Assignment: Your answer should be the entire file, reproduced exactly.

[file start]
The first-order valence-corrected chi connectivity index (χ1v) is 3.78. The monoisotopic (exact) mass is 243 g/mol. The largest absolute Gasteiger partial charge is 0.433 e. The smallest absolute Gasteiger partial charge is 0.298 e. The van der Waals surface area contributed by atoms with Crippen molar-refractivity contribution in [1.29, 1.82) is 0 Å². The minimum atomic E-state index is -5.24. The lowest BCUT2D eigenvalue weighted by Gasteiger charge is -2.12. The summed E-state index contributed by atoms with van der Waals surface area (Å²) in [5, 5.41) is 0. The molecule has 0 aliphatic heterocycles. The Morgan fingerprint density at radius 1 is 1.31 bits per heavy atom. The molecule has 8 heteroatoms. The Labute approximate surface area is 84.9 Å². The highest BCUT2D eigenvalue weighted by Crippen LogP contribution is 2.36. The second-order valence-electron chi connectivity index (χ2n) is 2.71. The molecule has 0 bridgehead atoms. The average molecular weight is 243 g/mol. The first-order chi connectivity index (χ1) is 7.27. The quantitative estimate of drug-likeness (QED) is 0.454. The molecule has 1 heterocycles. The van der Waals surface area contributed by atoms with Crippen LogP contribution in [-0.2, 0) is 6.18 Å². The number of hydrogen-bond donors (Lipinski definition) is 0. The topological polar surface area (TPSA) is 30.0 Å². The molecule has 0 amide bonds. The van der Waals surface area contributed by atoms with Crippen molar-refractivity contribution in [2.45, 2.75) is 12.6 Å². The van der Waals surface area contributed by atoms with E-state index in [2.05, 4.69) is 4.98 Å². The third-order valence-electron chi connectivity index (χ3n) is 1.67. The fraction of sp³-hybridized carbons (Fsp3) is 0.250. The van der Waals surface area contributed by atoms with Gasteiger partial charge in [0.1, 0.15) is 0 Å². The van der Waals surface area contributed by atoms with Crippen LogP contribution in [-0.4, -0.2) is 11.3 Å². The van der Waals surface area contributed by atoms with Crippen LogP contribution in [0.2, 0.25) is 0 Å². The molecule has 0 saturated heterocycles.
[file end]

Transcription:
The first-order valence-corrected chi connectivity index (χ1v) is 3.78. The monoisotopic (exact) mass is 243 g/mol. The largest absolute Gasteiger partial charge is 0.433 e. The smallest absolute Gasteiger partial charge is 0.298 e. The van der Waals surface area contributed by atoms with Crippen molar-refractivity contribution in [1.29, 1.82) is 0 Å². The minimum atomic E-state index is -5.24. The lowest BCUT2D eigenvalue weighted by Gasteiger charge is -2.12. The summed E-state index contributed by atoms with van der Waals surface area (Å²) in [5, 5.41) is 0. The molecule has 0 aliphatic heterocycles. The Morgan fingerprint density at radius 1 is 1.31 bits per heavy atom. The molecule has 8 heteroatoms. The Labute approximate surface area is 84.9 Å². The highest BCUT2D eigenvalue weighted by Crippen LogP contribution is 2.36. The second-order valence-electron chi connectivity index (χ2n) is 2.71. The molecule has 0 bridgehead atoms. The average molecular weight is 243 g/mol. The first-order chi connectivity index (χ1) is 7.27. The quantitative estimate of drug-likeness (QED) is 0.454. The molecule has 1 heterocycles. The van der Waals surface area contributed by atoms with Crippen LogP contribution in [-0.2, 0) is 6.18 Å². The number of hydrogen-bond donors (Lipinski definition) is 0. The topological polar surface area (TPSA) is 30.0 Å². The molecule has 0 amide bonds. The van der Waals surface area contributed by atoms with Crippen molar-refractivity contribution in [2.45, 2.75) is 12.6 Å². The van der Waals surface area contributed by atoms with E-state index in [2.05, 4.69) is 4.98 Å². The third-order valence-electron chi connectivity index (χ3n) is 1.67. The fraction of sp³-hybridized carbons (Fsp3) is 0.250. The van der Waals surface area contributed by atoms with Gasteiger partial charge in [0.1, 0.15) is 0 Å². The van der Waals surface area contributed by atoms with Crippen LogP contribution in [-0.4, -0.2) is 11.3 Å². The van der Waals surface area contributed by atoms with Crippen LogP contribution in [0.2, 0.25) is 0 Å². The molecule has 0 saturated heterocycles.